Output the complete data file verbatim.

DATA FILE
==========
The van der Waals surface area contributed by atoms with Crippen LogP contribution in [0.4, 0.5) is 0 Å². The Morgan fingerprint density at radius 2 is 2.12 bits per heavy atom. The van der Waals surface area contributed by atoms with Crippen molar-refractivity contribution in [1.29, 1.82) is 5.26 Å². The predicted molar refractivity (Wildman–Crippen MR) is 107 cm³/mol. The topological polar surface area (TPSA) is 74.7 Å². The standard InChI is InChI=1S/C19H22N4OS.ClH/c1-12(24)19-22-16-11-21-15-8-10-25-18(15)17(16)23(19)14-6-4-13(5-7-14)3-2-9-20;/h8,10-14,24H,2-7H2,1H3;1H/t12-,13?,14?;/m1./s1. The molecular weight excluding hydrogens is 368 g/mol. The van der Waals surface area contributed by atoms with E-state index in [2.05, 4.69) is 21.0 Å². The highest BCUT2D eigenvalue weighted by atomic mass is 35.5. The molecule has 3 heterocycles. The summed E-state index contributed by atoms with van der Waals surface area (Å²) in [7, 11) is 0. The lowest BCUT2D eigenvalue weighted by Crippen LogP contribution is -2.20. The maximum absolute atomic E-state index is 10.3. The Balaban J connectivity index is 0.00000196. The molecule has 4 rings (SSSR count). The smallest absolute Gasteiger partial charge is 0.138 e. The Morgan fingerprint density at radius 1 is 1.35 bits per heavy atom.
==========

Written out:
The van der Waals surface area contributed by atoms with Crippen LogP contribution in [0.4, 0.5) is 0 Å². The Morgan fingerprint density at radius 2 is 2.12 bits per heavy atom. The van der Waals surface area contributed by atoms with Crippen molar-refractivity contribution in [1.29, 1.82) is 5.26 Å². The predicted molar refractivity (Wildman–Crippen MR) is 107 cm³/mol. The topological polar surface area (TPSA) is 74.7 Å². The standard InChI is InChI=1S/C19H22N4OS.ClH/c1-12(24)19-22-16-11-21-15-8-10-25-18(15)17(16)23(19)14-6-4-13(5-7-14)3-2-9-20;/h8,10-14,24H,2-7H2,1H3;1H/t12-,13?,14?;/m1./s1. The molecular weight excluding hydrogens is 368 g/mol. The van der Waals surface area contributed by atoms with E-state index in [2.05, 4.69) is 21.0 Å². The highest BCUT2D eigenvalue weighted by atomic mass is 35.5. The molecule has 3 heterocycles. The summed E-state index contributed by atoms with van der Waals surface area (Å²) in [7, 11) is 0. The lowest BCUT2D eigenvalue weighted by Crippen LogP contribution is -2.20. The maximum absolute atomic E-state index is 10.3. The Balaban J connectivity index is 0.00000196. The molecule has 4 rings (SSSR count). The smallest absolute Gasteiger partial charge is 0.138 e. The Morgan fingerprint density at radius 1 is 1.35 bits per heavy atom.